The first step towards undertaking your research or refining your question/idea begins with a search of the available literature. Whether your ultimate goal is publishing in an academic journal, writing a paper for school or even simply increasing your personal knowledge, you really should take the time to seek out the extant body of literature on your pet subject to find out what's already been done. After all, if somebody else had the same idea as you and has already gone to the trouble of writing up their findings, there may be very little need for you to do the same. When such a scenario arises, your task is far from finished. You can read that work  and see whether your idea was explored to your satisfaction.If it was and you disagree with the conclusions drawn or consider the work done to be sloppy, you can refocus your idea as a response to that other work. Perhaps the results of that research suitably explored your idea but raise further questions that you feel need to be addressed. This new direction becomes the focus for your investigations. Once again, you would see what the extant literature has to say (if anything) on your refined topic, ad nauseum until you have a very focused and attainable thesis. Yes, this process can very quite laborious and is frequently tedious but I feel that due diligence at an early stage results in less strife later on and also reduces the likelihood of you looking like an idiot for not knowing the topic material sufficiently well.

The next step is to consolidate your sources of information that you will use as evidence/support in your research.Some of these will have been identified in the earlier process of refining your topic, but chances are you will be looking further afield for more data. To be effective, it will help if you create a search strategy to both keep you on track as well as provide an audit trail of where you've gone. This way, not only can you b sure not to duplicate your previous steps, but you can methodically show to others how you arrived at your end point (if need be). Keyword searches are the most obvious starting point. However, where you employ your searches will often be determined by the topic, target audience and quality of information you seek. University libraries have access to a great many print and electronic journals, not to mention a plethora of books geared for an academic audience. Public civic libraries also have excellent access to books and some journals and magazines that aren't geared for an academic audience.Simple web searches can yield many results, the calibre of which is sometimes dubious. When using sources that cite their references, sometime sit can help to follow those up directly. Not only will you get a better feel for what the original actually said, it too can point you down other search avenues.

Working in an academic setting, I admit bias in my preferences for sources but that largely applies to work-related activities. If all you are hoping to generate is a working knowledge of a topic to discuss with your peers, there's nothing wrong with using Wikipedia, a magazine/newspaper article and a blog post or three. If you're hoping for a more exhaustive delve into a topic, you'll probably be best served by even a brief look at the academic literature.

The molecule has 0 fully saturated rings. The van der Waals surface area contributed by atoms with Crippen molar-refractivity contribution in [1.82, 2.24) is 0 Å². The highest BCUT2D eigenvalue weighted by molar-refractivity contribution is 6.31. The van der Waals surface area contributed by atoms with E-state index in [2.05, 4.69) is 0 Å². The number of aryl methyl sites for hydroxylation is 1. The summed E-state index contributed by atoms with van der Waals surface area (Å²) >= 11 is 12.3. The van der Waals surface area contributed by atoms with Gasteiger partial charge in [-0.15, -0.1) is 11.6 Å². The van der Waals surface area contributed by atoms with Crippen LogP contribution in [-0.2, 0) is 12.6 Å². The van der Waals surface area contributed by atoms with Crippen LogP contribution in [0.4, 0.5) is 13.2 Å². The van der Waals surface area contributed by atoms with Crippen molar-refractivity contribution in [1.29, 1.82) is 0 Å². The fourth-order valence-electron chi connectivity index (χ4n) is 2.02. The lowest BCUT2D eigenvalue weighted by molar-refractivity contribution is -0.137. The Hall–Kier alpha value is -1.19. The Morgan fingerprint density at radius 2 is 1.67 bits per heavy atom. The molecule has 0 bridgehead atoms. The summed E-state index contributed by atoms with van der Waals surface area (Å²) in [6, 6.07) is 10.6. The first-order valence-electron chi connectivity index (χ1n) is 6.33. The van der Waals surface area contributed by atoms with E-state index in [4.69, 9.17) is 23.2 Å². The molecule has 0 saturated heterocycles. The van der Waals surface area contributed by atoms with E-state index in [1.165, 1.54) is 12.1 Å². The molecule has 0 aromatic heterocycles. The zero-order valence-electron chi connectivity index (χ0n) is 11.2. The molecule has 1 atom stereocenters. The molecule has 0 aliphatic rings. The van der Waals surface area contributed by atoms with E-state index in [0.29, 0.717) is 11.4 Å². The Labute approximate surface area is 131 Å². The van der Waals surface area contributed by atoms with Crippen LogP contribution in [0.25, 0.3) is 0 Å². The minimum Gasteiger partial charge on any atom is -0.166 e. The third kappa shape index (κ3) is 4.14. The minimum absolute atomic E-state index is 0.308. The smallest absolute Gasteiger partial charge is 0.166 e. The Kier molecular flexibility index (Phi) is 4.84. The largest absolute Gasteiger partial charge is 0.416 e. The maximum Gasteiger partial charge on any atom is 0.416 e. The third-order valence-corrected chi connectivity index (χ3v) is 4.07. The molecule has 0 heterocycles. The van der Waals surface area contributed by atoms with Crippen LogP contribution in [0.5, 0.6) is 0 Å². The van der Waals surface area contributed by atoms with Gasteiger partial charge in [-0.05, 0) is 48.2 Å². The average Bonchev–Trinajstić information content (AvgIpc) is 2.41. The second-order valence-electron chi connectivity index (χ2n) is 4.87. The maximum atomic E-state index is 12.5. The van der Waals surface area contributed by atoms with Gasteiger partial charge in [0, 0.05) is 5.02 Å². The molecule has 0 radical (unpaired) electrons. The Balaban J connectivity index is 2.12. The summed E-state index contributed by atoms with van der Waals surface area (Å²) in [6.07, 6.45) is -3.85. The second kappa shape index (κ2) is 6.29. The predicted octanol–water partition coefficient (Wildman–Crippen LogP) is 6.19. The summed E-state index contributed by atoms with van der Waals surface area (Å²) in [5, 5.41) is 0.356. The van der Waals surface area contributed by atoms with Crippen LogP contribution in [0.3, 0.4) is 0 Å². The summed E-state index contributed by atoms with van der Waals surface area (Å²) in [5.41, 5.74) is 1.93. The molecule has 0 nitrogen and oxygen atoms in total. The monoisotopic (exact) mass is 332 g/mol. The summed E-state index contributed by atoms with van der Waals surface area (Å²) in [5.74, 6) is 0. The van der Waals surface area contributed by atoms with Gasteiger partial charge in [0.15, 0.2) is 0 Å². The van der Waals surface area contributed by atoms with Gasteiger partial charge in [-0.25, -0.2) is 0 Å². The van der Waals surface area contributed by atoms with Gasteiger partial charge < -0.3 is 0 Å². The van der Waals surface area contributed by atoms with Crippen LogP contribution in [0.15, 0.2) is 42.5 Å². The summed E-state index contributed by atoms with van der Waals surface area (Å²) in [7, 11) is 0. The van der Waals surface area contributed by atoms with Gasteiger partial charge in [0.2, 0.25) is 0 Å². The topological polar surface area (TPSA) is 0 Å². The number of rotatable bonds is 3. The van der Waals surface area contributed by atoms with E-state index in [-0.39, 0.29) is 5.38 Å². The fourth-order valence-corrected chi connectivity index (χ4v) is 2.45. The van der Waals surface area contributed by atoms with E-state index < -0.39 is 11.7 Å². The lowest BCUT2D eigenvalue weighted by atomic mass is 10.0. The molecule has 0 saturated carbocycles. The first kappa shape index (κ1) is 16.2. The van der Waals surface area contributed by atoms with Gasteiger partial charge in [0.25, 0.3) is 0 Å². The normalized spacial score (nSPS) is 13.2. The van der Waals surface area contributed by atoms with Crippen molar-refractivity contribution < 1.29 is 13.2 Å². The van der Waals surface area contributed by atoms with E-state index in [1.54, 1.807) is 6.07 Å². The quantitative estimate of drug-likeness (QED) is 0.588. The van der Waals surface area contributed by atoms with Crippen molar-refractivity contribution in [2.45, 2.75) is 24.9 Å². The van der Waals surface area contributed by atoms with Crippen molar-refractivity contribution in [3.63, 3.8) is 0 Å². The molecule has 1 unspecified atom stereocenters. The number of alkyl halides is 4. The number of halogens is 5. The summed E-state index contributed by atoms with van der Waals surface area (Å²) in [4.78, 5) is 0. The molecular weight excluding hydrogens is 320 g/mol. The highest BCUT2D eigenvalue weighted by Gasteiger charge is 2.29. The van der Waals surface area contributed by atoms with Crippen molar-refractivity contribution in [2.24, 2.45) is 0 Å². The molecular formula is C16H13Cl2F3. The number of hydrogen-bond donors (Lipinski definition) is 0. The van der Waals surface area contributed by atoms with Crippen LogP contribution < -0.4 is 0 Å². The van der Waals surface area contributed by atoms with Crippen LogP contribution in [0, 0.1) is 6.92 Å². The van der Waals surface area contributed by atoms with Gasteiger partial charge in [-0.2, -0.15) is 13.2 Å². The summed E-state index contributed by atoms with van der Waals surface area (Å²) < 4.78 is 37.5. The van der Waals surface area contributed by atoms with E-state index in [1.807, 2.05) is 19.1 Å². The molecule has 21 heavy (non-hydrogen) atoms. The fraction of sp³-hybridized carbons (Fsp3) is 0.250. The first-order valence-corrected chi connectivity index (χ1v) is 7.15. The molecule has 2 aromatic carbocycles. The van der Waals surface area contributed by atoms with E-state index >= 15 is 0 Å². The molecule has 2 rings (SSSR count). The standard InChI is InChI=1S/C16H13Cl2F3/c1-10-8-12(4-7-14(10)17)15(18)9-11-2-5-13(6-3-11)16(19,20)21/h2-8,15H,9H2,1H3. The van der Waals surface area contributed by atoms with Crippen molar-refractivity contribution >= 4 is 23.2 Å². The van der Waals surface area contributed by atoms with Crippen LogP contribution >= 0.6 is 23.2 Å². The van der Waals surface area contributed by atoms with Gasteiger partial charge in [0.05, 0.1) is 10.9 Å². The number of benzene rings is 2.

In contrast to how I've worked in the past, this year I have been introduced to using an evidence table as a tool to assist in the consolidation of all the material I've read for a given project. Rather than having to rely on memory to recall the pertinent details of a given source, the evidence table allows me to record publication details, keywords, main findings and my own comments in a spreadsheet which I can retrieve at my own convenience.

So far, we started by identifying a topic of interest.and then refined the topic through a series of progressions. Based on our topic, target audience and desired depth of discussion, we then identified areas where we should commence our literature search. Then, with the appropriate sources identified and obtained, we set to the task of reading our source material and consolidating our notes into an evidence table.

So what should be the next obvious step? Writing? No.

I strongly recommend a period of reflection to think about what you've read thus far and to attempt to assimilate and internalise the knowledge thus gained. Even then, you should take some time to consider the structure of the paper you intend to write. What do you intend to say? What tone should you use? Given all that you've read and the tentative conclusions you have reached thus far, what points do you need to make and in what order do you need to make them? Once the general structure of your paper has taken shape in your mind, only then should you move on to putting your thoughts to paper.
How you choose to write is best determined through trial and error. Maybe you prefer writing free-form (much like how I've written this) only to have to go back later to edit and insert headings etc. Maybe you prefer starting out with a more rigid framework to assist you in hitting all the points you wish to make. Both are perfectly valid techniques and both can be used to good effect in the appropriate setting. All you can do is play around and find out what works best for you. Any need you may have for further revisions of your paper will be determined by the purpose of your writing.